The run back to Little Bald Knob signaled that I was starting to move back through the course to aid stations I had already visited. I got to Little Bald Knob and J.B. once again performed miracles on my feet by taking care of a bad blister on right heel and on the inside of one of my toes. Being an ultrarunner himself, his foot care expertise was invaluable to me and I wish I could thank him more. He patched up my right foot and I was out running again. The trip back to North River Gap proved to be the first part of the race where I would start to climb back up the standings. The road, in this direction, is much, much easier and enjoyable than the other direction earlier in the race. I was able to run the downhills, which aren’t very rocky, with some pretty good pace. I believe that the live tracking calculated these splits incorrectly as the mileage was changed due to aid station placement causing the distance between North River Gap and Little Bald Knob to be an additional 2 miles. While I did run out of water 30 minutes out from the aid station, I strolled into the station (mile 68.69) at the same weight as the last time I was weighed and in great shape having caught 4 runners.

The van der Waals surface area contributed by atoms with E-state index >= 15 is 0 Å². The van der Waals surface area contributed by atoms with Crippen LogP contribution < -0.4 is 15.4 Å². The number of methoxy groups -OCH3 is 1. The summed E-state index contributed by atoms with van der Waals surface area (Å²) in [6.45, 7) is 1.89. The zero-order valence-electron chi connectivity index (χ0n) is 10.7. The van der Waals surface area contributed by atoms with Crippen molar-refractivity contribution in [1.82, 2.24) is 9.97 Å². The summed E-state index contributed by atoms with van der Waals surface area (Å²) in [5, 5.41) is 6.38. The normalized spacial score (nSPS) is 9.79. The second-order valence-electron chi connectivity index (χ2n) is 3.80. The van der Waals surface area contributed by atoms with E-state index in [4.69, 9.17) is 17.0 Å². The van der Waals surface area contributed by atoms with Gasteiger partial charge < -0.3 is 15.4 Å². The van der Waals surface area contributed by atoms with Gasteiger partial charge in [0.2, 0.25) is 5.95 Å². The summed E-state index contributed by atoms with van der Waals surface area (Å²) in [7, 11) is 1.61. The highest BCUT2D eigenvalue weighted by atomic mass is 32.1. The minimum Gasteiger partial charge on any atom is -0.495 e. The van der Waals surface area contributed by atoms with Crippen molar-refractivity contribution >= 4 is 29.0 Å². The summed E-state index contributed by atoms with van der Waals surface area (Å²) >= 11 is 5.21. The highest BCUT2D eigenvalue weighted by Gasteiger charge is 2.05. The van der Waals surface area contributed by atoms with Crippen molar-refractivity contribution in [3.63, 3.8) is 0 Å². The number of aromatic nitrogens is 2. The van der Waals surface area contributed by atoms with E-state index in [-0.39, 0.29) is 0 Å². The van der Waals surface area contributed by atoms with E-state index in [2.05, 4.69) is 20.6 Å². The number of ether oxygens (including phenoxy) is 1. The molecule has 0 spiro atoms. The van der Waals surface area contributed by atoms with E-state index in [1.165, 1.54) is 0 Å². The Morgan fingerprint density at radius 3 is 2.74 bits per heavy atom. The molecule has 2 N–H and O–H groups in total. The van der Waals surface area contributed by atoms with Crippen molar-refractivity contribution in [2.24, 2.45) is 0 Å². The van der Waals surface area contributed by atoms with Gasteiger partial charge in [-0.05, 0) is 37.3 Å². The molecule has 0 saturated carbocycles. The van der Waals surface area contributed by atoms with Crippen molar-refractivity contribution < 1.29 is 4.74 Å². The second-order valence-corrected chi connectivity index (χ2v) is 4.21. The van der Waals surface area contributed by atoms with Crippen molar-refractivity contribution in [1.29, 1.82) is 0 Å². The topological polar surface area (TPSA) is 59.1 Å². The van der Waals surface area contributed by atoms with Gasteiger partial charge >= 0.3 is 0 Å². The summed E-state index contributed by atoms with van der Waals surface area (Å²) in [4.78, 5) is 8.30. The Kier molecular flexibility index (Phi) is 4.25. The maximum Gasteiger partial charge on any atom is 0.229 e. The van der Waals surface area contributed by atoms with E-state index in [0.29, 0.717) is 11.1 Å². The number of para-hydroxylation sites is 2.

North River Gap (mile 68.69) to Dry Branch Gap (mile 86.14)
However, out of the station, I didn’t see the turn back onto the trail which I probably should have, but was rightly confused. On the trail tree was a glow stick (it was still daylight) and the road marking, which was white, had been smudged into a streak and I ignored it taking a 5 minute detour up the road before coming back and seeing the glow stick finally. Outside of this one marking, the race was marked amazingly well with reflective strips, pink streamers, glow sticks and painted floor arrows. The slight detour didn’t slow me down though and I continued to run well through the Lookout Mtn. and Dowells Draft (mile 79.49) aid stations. On the road to Dowells, I was dreaming of a post-race hamburger and I was pleasantly greeted with a hamburger at this aid station – the tastiest hamburger I have ever eaten.